Moral Crimes
An Afghan inmate watches from behind a barred window during a media event at a women's prison in Kabul March 30, 2010. Image Credit: REUTERS/ Omar Sobhani

Twelve years on from the ousting of the Taliban and its barbaric laws, Afghanistan remains a brutally chauvinistic society in which women who suffer domestic violence often end up in prison themselves.

That is according to a new report published in the Huffington Post, which gives an insight into the condition of Afghanistan's female prisons and the country's legal system.

According to the director-general of prisoners, Gen. Amer Mohammad Jamsheed, about 650 women are in prison nationwide, and "most are in jail for moral crimes", ranging from fleeing an abusive husband to living with the man of their choice.

One of Kabul's biggest prisons, Badam Bagh, houses 202 female inmates, some serving seven-year terms for fleeing their marriages. The prison also harbours 62 children, sleeping in the same bunk beds as their mothers.

According to a United Nations Assistance Mission in Afghanistan (UNAMA) report entitled Implementation of the Law on Elimination of Violence against Women in Afghanistan (EVAW), "running away" or "home escape" is not a crime under Afghan or Sharia Law.

However, in the formal judicial system, a woman who runs away is charged with the intention to commit adultery.

If a woman runs away to escape harassment or abuse and goes to a relative's house, it is not considered a crime. But if the woman goes to a stranger's house, irrespective of the reason for escaping, the act is illegitimate and punishable under Shariah Law.

There also are hundreds of cases of "honour killings" and female genital mutilations in Afghanistan each year. In an April press release, UN Women condemned three cases of honour killings in the month of March alone.

"UN Women is deeply concerned of the number of cases of so-called "honour killings" in Afghanistan", said Ingibjorg Solrun Gisladottir, Representative of UN Women in Afghanistan.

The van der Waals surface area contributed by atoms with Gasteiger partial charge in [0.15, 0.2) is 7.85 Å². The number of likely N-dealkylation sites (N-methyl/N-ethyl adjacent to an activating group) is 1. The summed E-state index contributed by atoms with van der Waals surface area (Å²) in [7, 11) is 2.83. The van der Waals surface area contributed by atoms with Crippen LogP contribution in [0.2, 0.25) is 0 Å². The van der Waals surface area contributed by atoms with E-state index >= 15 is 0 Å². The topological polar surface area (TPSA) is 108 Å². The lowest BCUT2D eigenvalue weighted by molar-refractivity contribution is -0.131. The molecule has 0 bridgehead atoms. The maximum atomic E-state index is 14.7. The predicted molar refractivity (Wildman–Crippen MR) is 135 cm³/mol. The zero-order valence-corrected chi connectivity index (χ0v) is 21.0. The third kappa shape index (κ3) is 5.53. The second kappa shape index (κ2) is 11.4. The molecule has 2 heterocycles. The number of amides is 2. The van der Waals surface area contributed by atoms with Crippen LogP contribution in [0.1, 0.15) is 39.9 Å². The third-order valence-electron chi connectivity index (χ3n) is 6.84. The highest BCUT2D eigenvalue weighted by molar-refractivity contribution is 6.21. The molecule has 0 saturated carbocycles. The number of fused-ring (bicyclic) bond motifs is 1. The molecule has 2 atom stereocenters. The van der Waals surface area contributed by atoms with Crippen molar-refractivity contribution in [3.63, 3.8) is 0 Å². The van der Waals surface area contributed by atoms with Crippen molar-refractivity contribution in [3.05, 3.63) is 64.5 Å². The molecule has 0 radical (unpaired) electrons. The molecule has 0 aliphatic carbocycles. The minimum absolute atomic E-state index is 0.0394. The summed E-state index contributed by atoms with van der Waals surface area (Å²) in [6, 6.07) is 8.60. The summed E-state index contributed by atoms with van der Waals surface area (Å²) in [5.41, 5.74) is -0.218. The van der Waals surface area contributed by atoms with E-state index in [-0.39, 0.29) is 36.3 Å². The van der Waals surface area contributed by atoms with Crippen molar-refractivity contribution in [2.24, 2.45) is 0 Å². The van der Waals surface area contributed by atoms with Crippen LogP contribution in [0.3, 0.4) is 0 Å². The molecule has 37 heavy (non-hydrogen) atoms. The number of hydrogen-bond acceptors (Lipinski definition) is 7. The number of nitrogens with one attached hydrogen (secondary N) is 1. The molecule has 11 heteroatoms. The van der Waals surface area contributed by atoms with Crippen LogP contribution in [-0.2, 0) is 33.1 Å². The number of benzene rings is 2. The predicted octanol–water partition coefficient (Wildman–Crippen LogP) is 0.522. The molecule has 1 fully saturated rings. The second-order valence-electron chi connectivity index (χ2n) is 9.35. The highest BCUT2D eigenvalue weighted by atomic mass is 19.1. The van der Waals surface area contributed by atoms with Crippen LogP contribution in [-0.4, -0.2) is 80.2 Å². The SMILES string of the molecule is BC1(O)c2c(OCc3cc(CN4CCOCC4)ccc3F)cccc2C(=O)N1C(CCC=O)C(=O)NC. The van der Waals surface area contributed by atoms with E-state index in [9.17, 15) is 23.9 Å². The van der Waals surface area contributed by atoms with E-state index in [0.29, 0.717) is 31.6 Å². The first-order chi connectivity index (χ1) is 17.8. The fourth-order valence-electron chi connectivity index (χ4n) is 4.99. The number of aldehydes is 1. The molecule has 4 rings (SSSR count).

"In many parts of the country, government officials are implementing the Elimination of Violence against Women (EVAW) law, but we are concerned that it is only in a small percentage of cases involving violence against women. Most cases are neither registered nor investigated."

In one of the cases, a girl was buried alive by her father and brother in the Kishim district of Badakhshan Province, while in another case, a 14-year-old girl was killed when she refused to marry her fiancé in Herat province. A married woman was even killed by her own brother when she insisted on joining her husband in Iran.

According to the United Nations data, more than 300 women and girls were killed and more than 560 injured during the year 2012. The UN has blamed the ever-increasing number of cases of violence against women on the culture of the country.

"The majority is linked to domestic violence, tradition, culture of the country," UN special envoy to Afghanistan Jan Kubis had told reporters in March.

"Of course there are very clearly attacks on women's activists by the insurgency. Then, there are unfortunate situations when indeed women are killed while doing their daily chores (by unexploded bombs)."